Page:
The research found that 21 per cent of senior executives had a retirement age of 60, compared to just 9 per cent for other staff, but only 30 per cent of executives have a normal retirement age below 65. The survey targeted over 3,000 senior HR managers and directors from a wide range of organisations throughout the UK.
Rate of accrual still remains beneficial for senior executives, with 37 per cent accruing on a 45ths basis, compared to just 3 per cent of other employees, but over 50 per cent of executives have an entitlement of no more than one sixtieth per year of service.
A majority of defined contribution schemes offer variable employer contributions based on scales which may be age-related or linked to a level chosen by the member. Executives are receiving higher contributions, but not markedly so, with 37 per cent of executives receiving 10 per cent or less, compared to a figure of 53 per cent for other staff. 12 per cent of top staff receive contributions of 20 per cent of salary or more, compared to just 4 per cent of other employees.
The survey found that 23 per cent of senior executives are offered cash alternatives to pension contributions if they are up to the lifetime limit. No employers in the survey reimburse executives for any additional tax liability suffered by them if they exceed the lifetime tax allowance.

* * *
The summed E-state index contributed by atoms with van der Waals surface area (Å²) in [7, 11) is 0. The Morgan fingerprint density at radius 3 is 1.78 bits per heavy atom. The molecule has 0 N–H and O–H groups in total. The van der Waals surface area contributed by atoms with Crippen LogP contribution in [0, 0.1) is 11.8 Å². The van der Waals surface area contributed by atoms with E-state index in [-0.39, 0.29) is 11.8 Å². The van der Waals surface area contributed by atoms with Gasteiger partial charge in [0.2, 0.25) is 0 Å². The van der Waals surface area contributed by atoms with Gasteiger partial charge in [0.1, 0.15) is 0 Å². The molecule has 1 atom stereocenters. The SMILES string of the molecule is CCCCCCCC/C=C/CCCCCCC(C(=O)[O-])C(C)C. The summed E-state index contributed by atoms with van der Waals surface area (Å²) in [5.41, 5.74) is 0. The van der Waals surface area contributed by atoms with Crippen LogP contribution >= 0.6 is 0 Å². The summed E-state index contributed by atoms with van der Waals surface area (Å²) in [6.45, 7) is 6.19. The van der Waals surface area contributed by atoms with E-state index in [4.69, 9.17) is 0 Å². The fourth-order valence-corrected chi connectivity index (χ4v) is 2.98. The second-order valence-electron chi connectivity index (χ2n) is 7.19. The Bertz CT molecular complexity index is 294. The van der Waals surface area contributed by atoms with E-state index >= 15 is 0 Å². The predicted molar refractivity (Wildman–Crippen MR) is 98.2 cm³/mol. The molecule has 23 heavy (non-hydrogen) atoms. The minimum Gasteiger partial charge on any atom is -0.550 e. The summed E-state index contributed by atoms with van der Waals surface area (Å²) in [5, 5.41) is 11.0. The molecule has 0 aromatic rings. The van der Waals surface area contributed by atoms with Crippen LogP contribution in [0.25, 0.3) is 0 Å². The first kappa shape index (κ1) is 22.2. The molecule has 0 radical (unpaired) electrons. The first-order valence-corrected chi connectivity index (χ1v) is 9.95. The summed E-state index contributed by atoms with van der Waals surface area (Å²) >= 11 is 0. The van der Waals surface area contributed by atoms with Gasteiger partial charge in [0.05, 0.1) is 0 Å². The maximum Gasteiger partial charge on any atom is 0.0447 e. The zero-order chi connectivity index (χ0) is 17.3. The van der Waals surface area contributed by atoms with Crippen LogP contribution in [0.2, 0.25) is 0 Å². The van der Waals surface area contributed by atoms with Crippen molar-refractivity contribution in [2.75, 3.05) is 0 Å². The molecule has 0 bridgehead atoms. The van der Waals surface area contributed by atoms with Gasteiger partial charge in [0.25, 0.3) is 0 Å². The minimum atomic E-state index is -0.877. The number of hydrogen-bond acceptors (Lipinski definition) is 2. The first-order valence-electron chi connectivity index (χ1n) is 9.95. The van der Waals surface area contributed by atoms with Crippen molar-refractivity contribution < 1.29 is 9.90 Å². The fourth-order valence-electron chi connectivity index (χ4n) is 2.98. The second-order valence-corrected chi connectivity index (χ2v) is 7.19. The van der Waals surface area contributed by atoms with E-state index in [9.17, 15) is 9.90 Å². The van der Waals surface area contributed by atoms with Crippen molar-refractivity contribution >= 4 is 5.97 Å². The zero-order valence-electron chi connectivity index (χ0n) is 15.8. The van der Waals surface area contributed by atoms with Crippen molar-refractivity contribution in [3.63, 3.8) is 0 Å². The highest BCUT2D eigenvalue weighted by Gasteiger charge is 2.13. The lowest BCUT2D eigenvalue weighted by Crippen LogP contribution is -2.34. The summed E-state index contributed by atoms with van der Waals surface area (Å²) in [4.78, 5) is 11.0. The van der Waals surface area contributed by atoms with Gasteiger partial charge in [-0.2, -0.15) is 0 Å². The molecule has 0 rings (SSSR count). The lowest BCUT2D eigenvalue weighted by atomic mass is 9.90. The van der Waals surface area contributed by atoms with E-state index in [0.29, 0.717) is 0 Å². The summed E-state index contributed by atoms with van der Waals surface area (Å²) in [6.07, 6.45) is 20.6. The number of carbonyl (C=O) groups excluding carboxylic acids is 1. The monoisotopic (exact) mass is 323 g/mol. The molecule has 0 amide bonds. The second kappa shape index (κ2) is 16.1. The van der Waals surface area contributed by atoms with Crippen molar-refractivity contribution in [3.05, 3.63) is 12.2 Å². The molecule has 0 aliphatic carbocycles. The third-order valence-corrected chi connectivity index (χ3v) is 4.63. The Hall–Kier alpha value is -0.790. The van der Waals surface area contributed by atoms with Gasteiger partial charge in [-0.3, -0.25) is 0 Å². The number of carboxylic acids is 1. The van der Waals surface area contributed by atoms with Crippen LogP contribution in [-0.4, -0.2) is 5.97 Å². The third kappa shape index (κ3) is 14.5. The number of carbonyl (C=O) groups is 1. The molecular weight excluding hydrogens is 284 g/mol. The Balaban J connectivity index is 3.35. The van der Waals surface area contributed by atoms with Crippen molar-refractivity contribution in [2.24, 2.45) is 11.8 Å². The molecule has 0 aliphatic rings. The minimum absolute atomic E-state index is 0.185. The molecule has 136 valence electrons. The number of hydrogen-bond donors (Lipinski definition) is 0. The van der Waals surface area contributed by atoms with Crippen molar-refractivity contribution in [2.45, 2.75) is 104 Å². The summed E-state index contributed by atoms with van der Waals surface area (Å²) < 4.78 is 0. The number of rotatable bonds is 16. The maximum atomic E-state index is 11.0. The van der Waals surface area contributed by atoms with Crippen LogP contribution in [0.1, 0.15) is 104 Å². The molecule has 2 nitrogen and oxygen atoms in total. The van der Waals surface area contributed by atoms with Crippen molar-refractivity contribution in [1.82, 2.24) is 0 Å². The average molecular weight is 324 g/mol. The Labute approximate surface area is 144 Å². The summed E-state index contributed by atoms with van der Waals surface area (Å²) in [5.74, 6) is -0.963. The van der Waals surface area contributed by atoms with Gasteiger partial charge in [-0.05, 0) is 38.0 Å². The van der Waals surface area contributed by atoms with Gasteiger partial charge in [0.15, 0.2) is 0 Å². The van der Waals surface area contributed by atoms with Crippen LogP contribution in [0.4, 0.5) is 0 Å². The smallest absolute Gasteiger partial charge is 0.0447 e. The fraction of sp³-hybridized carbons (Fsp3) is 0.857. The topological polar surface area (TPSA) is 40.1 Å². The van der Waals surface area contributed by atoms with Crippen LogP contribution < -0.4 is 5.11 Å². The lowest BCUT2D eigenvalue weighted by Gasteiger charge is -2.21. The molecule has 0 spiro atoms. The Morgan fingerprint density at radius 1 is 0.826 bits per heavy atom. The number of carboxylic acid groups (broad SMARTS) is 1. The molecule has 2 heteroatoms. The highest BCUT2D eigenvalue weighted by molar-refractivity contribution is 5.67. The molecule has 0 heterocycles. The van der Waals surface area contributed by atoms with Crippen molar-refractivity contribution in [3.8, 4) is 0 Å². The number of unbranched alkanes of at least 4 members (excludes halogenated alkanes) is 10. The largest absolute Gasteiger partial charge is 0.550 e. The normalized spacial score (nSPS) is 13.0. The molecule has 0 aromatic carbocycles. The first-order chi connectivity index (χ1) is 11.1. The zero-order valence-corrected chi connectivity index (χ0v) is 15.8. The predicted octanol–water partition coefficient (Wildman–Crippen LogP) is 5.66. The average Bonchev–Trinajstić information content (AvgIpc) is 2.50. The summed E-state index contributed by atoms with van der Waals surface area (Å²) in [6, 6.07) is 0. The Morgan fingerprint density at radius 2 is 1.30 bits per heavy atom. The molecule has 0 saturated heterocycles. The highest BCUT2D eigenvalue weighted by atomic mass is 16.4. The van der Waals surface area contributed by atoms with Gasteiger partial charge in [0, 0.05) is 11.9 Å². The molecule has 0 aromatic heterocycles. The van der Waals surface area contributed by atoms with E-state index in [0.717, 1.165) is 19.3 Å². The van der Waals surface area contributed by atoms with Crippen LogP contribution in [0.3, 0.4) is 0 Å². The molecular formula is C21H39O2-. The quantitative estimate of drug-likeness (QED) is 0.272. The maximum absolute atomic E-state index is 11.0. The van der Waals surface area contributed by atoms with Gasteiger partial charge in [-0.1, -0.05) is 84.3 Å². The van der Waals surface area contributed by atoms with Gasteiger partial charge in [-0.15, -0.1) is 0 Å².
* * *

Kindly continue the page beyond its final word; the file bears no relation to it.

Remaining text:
Robert Birmingham, managing director of Xafinity Consulting says” Unexpectedly our results show that the majority of senior executives are not now singled out for special treatment. It seems to us that this more egalitarian approach to the provision of retirement benefits is a relatively recent phenomenon.
“It may be a consequence of the increasing costs of providing defined benefits, greater realisation of the cost of these benefits and changes in legislation such as the 2006 pensions tax regime. Whatever the reason, our survey reveals a convergence of benefits as between senior executives and other employees.”